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Breakingviews – Corona Capital: Julius Baer, Baidu, Imperial

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MILAN/HONG KONG/LONDON (Reuters Breakingviews) – Corona Capital is a daily column updated throughout the day by Breakingviews columnists around the world with short, sharp pandemic-related insights.


– Julius Baer

– Baidu

– Imperial Brands

UPBEAT. Who says the pandemic is all bad news? Three months after unveiling a restructuring plan, new Julius Baer boss Philipp Rickenbacher is already ahead of his 2022 targets for returns and costs. In a trading update for the year to the end of April, the Swiss wealth manager said adjusted pre-tax profit was 35 basis points of assets under management, sharply up from 22 basis points in 2019 and above a mid-term target of up to 28 basis points. Costs meanwhile shrunk to 64% of revenue, beating a cost-to-income goal of below 67%.

Frantic trading amid global markets gyrations has boosted transaction fees, compensating for cratering interest rates and higher credit loss provisions. But Julius Baer’s improved profitability is also a measure of compressed expenditures: Lockdowns prevented private bankers from criss-crossing the world to visit wealthy clients. That’s a lot less money spent on first-class tickets and Michelin star dinners. As the emergency eases, expensive habits might re-emerge. (By Lisa Jucca)

HOME INVASION. It was a rough quarter for Chinese search engine operator Baidu, whose advertising revenue slumped by nearly a fifth from a year earlier, to $2 billion. Investments in artificial intelligence got a Covid-19 lift, however. DuerOS, the company’s answer to Amazon’s smart-speaker assistant Alexa, received 6.5 billion voice queries in March alone, as trapped users asked for the latest pandemic update or ordered food.

The $37 billion company doesn’t break out financial figures for its nascent smart-devices business, but they’re probably small. Baidu shipped 17 million AI-powered speakers last year, less than half Amazon’s volume, according to research outfit Canalys. Boss Robin Li envisions generating revenue from subscriptions, advertising and e-commerce down the road. Additional benefits may include locking in users to other apps and services. For now, Baidu will have to see if customers heading out more often will keep making themselves at home with DuerOs. (By Robyn Mak)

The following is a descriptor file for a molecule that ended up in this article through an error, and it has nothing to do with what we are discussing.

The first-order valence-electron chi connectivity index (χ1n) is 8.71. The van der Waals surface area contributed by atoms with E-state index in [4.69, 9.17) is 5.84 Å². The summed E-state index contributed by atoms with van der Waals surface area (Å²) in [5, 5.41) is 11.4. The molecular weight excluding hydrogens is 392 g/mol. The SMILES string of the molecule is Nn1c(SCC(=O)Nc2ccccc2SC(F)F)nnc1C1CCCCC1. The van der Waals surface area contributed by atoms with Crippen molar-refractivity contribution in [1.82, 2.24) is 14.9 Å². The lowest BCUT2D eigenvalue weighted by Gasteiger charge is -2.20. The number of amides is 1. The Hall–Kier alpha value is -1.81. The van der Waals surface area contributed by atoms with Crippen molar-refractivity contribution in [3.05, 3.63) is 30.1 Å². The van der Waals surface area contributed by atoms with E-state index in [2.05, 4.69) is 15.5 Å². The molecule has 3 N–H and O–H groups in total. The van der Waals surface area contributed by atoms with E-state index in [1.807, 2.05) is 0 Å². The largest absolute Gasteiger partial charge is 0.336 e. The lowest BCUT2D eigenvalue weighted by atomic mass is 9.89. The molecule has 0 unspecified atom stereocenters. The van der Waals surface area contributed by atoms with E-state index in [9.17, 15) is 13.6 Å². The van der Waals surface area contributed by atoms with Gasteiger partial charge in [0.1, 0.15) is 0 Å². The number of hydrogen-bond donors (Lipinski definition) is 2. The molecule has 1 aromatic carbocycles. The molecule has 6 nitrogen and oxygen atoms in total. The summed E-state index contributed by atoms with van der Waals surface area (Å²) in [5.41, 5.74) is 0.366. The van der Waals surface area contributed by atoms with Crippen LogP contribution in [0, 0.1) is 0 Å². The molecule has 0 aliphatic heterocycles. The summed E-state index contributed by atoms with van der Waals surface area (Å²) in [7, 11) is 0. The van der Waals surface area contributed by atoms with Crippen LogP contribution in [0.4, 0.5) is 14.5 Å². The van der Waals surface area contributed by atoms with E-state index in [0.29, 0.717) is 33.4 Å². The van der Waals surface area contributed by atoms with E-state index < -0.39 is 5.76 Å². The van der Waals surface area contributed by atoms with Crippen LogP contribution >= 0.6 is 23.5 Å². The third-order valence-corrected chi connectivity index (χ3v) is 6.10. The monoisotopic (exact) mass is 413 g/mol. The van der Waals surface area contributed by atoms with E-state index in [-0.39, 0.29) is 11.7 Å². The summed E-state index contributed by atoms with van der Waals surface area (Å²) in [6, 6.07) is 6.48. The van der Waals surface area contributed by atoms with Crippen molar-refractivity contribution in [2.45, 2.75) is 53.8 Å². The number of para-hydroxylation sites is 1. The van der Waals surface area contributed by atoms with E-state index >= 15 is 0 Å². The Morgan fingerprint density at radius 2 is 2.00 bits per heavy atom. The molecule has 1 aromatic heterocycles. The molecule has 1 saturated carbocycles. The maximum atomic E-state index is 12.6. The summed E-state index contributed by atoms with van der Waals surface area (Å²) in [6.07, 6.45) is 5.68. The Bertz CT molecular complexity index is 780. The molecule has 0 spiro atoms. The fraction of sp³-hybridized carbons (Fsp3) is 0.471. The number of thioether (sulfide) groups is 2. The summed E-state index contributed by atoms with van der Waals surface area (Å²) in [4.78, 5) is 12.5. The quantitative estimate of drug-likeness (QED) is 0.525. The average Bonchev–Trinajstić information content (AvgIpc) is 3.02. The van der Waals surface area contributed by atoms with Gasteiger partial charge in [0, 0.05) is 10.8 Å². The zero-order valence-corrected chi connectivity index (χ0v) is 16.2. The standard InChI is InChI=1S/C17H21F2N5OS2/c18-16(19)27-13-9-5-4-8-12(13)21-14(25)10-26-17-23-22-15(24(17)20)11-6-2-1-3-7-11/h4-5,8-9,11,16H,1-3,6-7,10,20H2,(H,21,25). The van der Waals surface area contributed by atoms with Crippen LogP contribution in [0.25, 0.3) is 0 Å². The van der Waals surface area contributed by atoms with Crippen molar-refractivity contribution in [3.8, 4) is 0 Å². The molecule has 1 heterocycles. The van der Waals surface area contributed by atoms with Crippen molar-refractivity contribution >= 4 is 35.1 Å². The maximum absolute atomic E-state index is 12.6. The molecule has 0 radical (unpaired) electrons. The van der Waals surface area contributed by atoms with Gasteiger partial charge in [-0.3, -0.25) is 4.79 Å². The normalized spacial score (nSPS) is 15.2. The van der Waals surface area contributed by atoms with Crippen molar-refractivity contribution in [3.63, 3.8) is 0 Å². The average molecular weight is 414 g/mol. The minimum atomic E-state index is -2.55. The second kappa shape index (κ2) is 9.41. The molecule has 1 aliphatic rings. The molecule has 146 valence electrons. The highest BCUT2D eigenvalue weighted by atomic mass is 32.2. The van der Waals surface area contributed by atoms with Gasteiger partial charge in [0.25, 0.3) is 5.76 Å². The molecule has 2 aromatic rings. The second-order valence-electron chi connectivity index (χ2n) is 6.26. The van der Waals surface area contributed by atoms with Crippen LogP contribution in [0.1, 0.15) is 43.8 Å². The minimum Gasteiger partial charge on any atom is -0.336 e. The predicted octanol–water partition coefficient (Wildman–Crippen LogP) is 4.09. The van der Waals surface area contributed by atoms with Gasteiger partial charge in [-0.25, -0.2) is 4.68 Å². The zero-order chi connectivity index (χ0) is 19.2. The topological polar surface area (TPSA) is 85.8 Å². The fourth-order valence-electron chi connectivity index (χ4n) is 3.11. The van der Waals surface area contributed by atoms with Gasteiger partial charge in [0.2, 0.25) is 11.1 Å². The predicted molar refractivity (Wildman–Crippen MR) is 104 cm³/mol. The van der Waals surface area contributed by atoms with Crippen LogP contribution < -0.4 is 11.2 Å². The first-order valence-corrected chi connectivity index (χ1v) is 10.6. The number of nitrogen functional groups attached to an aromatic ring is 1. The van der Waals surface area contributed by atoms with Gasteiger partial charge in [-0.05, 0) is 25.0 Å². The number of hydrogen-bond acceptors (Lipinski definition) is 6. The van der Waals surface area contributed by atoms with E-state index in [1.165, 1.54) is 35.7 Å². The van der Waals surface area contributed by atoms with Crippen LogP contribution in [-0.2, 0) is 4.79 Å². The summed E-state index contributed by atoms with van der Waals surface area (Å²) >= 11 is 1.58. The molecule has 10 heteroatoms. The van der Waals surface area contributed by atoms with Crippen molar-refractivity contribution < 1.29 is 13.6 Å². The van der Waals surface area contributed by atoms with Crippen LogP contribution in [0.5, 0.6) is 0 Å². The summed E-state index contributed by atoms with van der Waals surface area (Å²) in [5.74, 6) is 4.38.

DYING EMBERS. Tobacco company Imperial Brands on Tuesday said it will cut its dividend by one-third as it struggles to contain a 13.5 billion pound adjusted net debt pile. The move should save the company about 650 million pounds. But with EBITDA expected to be around 4.1 billion pounds this year, using Refinitiv estimates, net debt of 3.3 times EBITDA is still way off its target of 2.5 by the end of 2022.

As well as further tarnishing Imperial’s “dividend stock” moniker, the cut points to more fundamental threats. The company last year dropped its dividend growth target, focusing instead on investing in the business. Imperial on Tuesday admitted that it has cut investments into its vaping product after poor returns last year. Net revenue fell 43% to 83 million pounds in that division. One of tobacco’s key survival strategies is going up in smoke. (By Dasha Afanasieva)

The views and opinions expressed herein are the views and opinions of the author and do not necessarily reflect those of Nasdaq, Inc.

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